I think that Michael Wesch hits the nail on the head in his article Anti-Teaching: Confronting the Crisis of Significance when he states in the first two sentences that,
The most significant problem with education today is the problem of significance itself. Students – our most important critics – are struggling to find meaning and significance in their education.
A dominant problem in our educational system is that we lose the student by silencing their voice. We do not make the education relevant to their lives, and therefore they do not engage.
It is my opinion, though, that as we discuss solutions to this, we go too far. We, as people, have a tendency to rebel against one extreme by running to the other. When it’s cold outside, my mother cranks the heat in the car until I’m sweating. When all pop music sounded the same, we ended up with such levels of individuality that some music became hardly musical.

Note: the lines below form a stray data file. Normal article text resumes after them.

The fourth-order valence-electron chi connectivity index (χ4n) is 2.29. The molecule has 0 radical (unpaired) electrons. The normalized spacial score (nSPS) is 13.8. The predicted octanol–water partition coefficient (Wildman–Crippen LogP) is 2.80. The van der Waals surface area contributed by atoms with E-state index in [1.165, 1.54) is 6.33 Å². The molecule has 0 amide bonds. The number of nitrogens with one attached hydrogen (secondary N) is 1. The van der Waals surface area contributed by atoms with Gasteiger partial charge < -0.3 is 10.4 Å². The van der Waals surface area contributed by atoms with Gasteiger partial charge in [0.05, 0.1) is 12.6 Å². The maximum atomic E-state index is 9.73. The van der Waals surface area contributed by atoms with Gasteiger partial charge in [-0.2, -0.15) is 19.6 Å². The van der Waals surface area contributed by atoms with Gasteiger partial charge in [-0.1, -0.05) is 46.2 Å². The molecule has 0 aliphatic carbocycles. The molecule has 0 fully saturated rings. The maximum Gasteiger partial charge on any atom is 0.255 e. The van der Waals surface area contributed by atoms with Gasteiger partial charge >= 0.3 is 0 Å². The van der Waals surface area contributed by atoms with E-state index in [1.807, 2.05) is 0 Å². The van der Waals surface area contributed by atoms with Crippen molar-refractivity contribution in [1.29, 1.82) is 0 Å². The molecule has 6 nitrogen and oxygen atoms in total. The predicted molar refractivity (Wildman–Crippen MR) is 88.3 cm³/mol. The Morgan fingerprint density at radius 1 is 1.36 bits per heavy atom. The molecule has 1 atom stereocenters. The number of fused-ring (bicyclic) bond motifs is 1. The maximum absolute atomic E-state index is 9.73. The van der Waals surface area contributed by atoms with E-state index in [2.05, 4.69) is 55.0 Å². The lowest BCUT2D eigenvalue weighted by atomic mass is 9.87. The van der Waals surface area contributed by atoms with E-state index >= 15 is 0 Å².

I think this can happen in education too. Today, Christine Ortiz, the Dean of the Graduate School at MIT announced that she is taking a leave to start a new university with “no majors, no lectures, and no classrooms.”
Too often we ignore the input of the student crying “This isn’t relevant to me!” But we need not run so far that we ignore wisdom of the faculty member saying “I know it’s a stretch for you, but this is really important for you to learn.” How do we provide a meaningful and significant experience for the student without losing the direction of their education?
The nice thing about the car heater is that it usually ends up at a comfortable temperature after a little bit of sweating. And thanks to those that have continually pushed the boundaries of music, we’ve ended up with so many original masterpieces.
We need people like Dr. Ortiz to help us push the pendulum in a new direction. I can’t wait to see where we end up.
Why is education significant to you?
What do you think of Dr. Ortiz’s new university?
Where do you think education is headed?